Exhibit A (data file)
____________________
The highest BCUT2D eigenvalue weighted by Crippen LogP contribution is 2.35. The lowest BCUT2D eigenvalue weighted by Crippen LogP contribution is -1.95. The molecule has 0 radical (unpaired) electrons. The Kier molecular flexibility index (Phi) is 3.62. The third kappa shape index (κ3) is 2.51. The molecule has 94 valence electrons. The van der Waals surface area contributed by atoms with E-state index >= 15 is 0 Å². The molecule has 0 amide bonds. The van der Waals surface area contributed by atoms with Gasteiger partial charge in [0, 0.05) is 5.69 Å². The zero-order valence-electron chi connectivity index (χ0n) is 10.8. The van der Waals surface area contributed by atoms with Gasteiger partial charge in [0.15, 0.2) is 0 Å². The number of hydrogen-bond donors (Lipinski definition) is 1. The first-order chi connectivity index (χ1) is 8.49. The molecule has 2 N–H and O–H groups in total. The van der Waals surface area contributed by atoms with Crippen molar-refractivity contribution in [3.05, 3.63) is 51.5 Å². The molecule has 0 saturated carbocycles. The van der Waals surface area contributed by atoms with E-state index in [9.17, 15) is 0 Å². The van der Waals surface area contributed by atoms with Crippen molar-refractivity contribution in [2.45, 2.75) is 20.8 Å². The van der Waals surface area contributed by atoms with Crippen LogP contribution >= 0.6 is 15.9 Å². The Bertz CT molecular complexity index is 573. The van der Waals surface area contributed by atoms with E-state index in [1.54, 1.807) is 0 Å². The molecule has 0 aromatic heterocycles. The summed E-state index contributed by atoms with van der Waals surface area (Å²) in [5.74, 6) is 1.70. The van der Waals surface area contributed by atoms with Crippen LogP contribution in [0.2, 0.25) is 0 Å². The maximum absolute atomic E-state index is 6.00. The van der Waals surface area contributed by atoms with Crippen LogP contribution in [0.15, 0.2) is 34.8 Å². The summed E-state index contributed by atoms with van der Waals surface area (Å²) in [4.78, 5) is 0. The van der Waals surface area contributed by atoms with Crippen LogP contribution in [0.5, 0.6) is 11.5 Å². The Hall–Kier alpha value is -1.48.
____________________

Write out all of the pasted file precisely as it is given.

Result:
The highest BCUT2D eigenvalue weighted by Crippen LogP contribution is 2.35. The lowest BCUT2D eigenvalue weighted by Crippen LogP contribution is -1.95. The molecule has 0 radical (unpaired) electrons. The Kier molecular flexibility index (Phi) is 3.62. The third kappa shape index (κ3) is 2.51. The molecule has 94 valence electrons. The van der Waals surface area contributed by atoms with E-state index >= 15 is 0 Å². The molecule has 0 amide bonds. The van der Waals surface area contributed by atoms with Gasteiger partial charge in [0, 0.05) is 5.69 Å². The zero-order valence-electron chi connectivity index (χ0n) is 10.8. The van der Waals surface area contributed by atoms with Gasteiger partial charge in [0.15, 0.2) is 0 Å². The number of hydrogen-bond donors (Lipinski definition) is 1. The first-order chi connectivity index (χ1) is 8.49. The molecule has 2 N–H and O–H groups in total. The van der Waals surface area contributed by atoms with Crippen molar-refractivity contribution in [3.05, 3.63) is 51.5 Å². The molecule has 0 saturated carbocycles. The van der Waals surface area contributed by atoms with E-state index in [9.17, 15) is 0 Å². The van der Waals surface area contributed by atoms with Crippen molar-refractivity contribution in [2.45, 2.75) is 20.8 Å². The van der Waals surface area contributed by atoms with Crippen LogP contribution >= 0.6 is 15.9 Å². The Bertz CT molecular complexity index is 573. The van der Waals surface area contributed by atoms with E-state index in [1.54, 1.807) is 0 Å². The molecule has 0 aromatic heterocycles. The summed E-state index contributed by atoms with van der Waals surface area (Å²) in [5.74, 6) is 1.70. The van der Waals surface area contributed by atoms with Crippen LogP contribution in [0.2, 0.25) is 0 Å². The maximum absolute atomic E-state index is 6.00. The van der Waals surface area contributed by atoms with Crippen LogP contribution in [0.15, 0.2) is 34.8 Å². The summed E-state index contributed by atoms with van der Waals surface area (Å²) in [4.78, 5) is 0. The van der Waals surface area contributed by atoms with Crippen LogP contribution in [0.5, 0.6) is 11.5 Å². The Hall–Kier alpha value is -1.48.